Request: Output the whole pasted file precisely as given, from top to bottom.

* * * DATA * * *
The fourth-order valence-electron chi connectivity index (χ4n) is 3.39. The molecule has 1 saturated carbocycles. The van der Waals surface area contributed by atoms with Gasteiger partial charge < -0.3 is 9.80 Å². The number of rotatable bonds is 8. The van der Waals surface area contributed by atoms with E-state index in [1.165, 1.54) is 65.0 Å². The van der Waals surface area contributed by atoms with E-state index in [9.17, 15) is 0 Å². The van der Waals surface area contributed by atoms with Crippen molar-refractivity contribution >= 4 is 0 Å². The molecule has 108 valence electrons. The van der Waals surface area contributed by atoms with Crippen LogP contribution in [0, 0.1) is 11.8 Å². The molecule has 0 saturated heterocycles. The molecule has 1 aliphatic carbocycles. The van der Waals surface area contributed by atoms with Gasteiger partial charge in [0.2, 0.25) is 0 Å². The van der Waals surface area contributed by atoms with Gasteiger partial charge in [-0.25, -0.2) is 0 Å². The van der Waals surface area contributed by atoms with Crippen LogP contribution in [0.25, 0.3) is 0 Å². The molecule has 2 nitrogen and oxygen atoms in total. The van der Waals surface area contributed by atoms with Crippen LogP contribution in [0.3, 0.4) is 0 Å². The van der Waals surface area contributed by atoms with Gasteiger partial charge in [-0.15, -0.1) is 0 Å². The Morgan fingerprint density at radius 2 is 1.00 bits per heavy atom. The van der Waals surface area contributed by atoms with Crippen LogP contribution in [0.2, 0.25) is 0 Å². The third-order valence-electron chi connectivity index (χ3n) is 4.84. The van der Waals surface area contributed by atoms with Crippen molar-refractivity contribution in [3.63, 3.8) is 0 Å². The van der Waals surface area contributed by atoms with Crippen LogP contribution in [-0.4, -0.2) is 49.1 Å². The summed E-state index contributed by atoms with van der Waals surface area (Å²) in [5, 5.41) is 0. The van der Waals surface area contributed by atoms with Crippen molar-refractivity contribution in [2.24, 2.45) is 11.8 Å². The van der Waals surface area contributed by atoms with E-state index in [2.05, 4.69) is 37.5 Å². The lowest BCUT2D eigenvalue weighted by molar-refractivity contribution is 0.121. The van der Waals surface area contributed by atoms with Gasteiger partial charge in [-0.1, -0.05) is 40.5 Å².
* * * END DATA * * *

The fourth-order valence-electron chi connectivity index (χ4n) is 3.39. The molecule has 1 saturated carbocycles. The van der Waals surface area contributed by atoms with Gasteiger partial charge < -0.3 is 9.80 Å². The number of rotatable bonds is 8. The van der Waals surface area contributed by atoms with E-state index in [1.165, 1.54) is 65.0 Å². The van der Waals surface area contributed by atoms with E-state index in [9.17, 15) is 0 Å². The van der Waals surface area contributed by atoms with Crippen molar-refractivity contribution >= 4 is 0 Å². The molecule has 108 valence electrons. The van der Waals surface area contributed by atoms with Crippen LogP contribution in [0, 0.1) is 11.8 Å². The molecule has 0 saturated heterocycles. The molecule has 1 aliphatic carbocycles. The van der Waals surface area contributed by atoms with Gasteiger partial charge in [0.2, 0.25) is 0 Å². The van der Waals surface area contributed by atoms with Gasteiger partial charge in [-0.25, -0.2) is 0 Å². The van der Waals surface area contributed by atoms with Crippen LogP contribution in [0.25, 0.3) is 0 Å². The molecule has 2 nitrogen and oxygen atoms in total. The van der Waals surface area contributed by atoms with Crippen LogP contribution in [0.3, 0.4) is 0 Å². The van der Waals surface area contributed by atoms with Gasteiger partial charge in [-0.15, -0.1) is 0 Å². The Morgan fingerprint density at radius 2 is 1.00 bits per heavy atom. The van der Waals surface area contributed by atoms with Crippen LogP contribution in [0.2, 0.25) is 0 Å². The third-order valence-electron chi connectivity index (χ3n) is 4.84. The van der Waals surface area contributed by atoms with Crippen molar-refractivity contribution in [3.63, 3.8) is 0 Å². The van der Waals surface area contributed by atoms with Crippen LogP contribution in [-0.4, -0.2) is 49.1 Å². The summed E-state index contributed by atoms with van der Waals surface area (Å²) in [5, 5.41) is 0. The van der Waals surface area contributed by atoms with Crippen molar-refractivity contribution in [2.24, 2.45) is 11.8 Å². The van der Waals surface area contributed by atoms with E-state index in [2.05, 4.69) is 37.5 Å². The lowest BCUT2D eigenvalue weighted by molar-refractivity contribution is 0.121. The van der Waals surface area contributed by atoms with Gasteiger partial charge in [-0.1, -0.05) is 40.5 Å².